I don’t agree with everything he says, by any means (why should I, it’s a polemic) – for a start, I don’t think the criticisms apply to most of the poets I’ve listed above, but then they are among the ones I’ve read and like, or at least am interested by.  I don’t understand what Riley means by “there is only one way of making sense”, etc.  I don’t think that all poetry that disturbs language’s communicative function is hermetically sealed; only that a lot of it is.  And I think that innovative forms have great potential for addressing political issues, because most poetic approaches are drowned out by the multiplicity of media and other discourse.

But I do think he’s on to something.  Especially the connection he makes between the sealed-off, small-corner nature of such poetry, and its origins in the academy. Riley uses the term ‘laboratory poetry’, which seems cruel, but apt (and has implications for the UK, as poetry here moves academy-wards). Things don’t have to be this way.  It is possible to write experimental poetry and communicate; language and meaning can and do coexist, in new and interesting ways.  

US anthology American Hybrid is edited by Cole Swensen and David St. John, Norton (2009)


  1. Ah, a poet bored by the surrounding poetry was excited by some poetry he encountered in his formative years and thinks the newer stuff has taken a wrong turning. Well there's a turn up for the books.

    I too thought that "American Hybrid" leant towards the radical, but then I think that recent UK anthologies do as well. I think the latter only reflect what's in many of the more dynamic magazines. And the new anthologies (perhaps because of the selection process) show an increasing creative-writing influence. For example, in "The SALT book of younger poets" nearly all of the poets mention that they have a degree. When they mention their subject it's English or Creative Writing.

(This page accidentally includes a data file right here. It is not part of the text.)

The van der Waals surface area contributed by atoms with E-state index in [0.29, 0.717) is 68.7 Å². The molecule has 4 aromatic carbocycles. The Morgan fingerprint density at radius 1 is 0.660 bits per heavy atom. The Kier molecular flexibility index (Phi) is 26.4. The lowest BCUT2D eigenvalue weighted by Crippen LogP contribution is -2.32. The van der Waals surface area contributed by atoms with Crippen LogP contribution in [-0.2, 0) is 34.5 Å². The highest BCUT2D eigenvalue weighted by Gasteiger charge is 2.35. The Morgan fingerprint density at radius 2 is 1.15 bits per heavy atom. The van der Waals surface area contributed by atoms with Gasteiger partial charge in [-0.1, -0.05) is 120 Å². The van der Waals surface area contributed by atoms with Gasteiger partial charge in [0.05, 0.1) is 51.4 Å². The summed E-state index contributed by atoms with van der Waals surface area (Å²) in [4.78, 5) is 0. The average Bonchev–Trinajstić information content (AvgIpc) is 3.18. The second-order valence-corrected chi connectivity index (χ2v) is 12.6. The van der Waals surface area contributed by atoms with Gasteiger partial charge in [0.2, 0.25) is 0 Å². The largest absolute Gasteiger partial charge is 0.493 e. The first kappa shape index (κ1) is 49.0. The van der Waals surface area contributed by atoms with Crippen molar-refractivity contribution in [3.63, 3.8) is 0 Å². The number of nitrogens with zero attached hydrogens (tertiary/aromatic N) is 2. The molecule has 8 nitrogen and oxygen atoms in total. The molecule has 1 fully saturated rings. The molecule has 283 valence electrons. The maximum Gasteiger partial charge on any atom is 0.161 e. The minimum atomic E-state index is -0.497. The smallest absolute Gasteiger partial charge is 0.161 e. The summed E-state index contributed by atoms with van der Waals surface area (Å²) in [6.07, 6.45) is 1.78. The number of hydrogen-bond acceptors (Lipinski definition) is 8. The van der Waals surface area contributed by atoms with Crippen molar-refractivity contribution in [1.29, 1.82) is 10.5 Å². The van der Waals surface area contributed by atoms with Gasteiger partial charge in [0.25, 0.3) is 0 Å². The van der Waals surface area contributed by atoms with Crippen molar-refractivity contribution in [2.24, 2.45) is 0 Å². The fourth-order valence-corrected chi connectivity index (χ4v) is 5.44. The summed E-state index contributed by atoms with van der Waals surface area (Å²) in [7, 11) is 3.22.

I can't make much sense of Peter Riley's "there is only one way of making sense" unless read in the light of his later "If you can no longer talk about, you are silent". In general I don't get abstraction or minimalism in Art/Writing, but I don't mind a "truth to materials" slant - an interest in sound/letters at the cost of content.

    In Anthony Howell's companion piece there are points of agreement with Riley, but also some sympathy for abstraction. "… use of abstract nouns that sounds sort of ‘French’ and transfigured and metaphysical but is actually just a mush of syntax – a species of poetic rhetoric divorced from content or persuasion. Actually you could swap chunks of this elevated text around – from one poet to another – and no one would ever know." Also "The point of conjunction for realism and abstraction is that the real is never real, since there is a shift into art or artifice … . Equally, however, the abstract is never abstract" and "Truly original works are vulnerable, because they have to abandon something that is supposed to be there. Rhyme, for instance. That used to be a bugbear for the anti-free-versers! Today it might be absence of meaning – a criticism aimed at the abstractionists by the lyrical realists. This need to abandon some accepted rule in order to make something new accounts for originality’s vulnerability, and is why Cummings, Sitwell and Vachel Lindsey are still distrusted by a myopic establishment. The abstractionists, for their part, have set up their own taboos – narrative and signification, for instance"

    1. Tim - thanks for this. To be fair, Riley makes a declaration of his own prejudices at the beginning of the review.

      It's interesting that he describes the Americans as "small-scale, meticulous", adjectives I used to associate more with mainstream British writing. But I do think it's recognisable from the US contemporary anthologies I've read, and so is the interchangeability remarked on by Howell - thanks for providing the quote, that bit of it's as damning as Riley's small-scale etc! Though neither applies by any means to all poets.

      As for British poetry, I think anything that disrupts the mainstream writing-from-within-a-small-field atmosphere is good, and yes, that does seem to be happening though I wonder how much of it could be described as radical.

      Would be interesting to hear an American comment...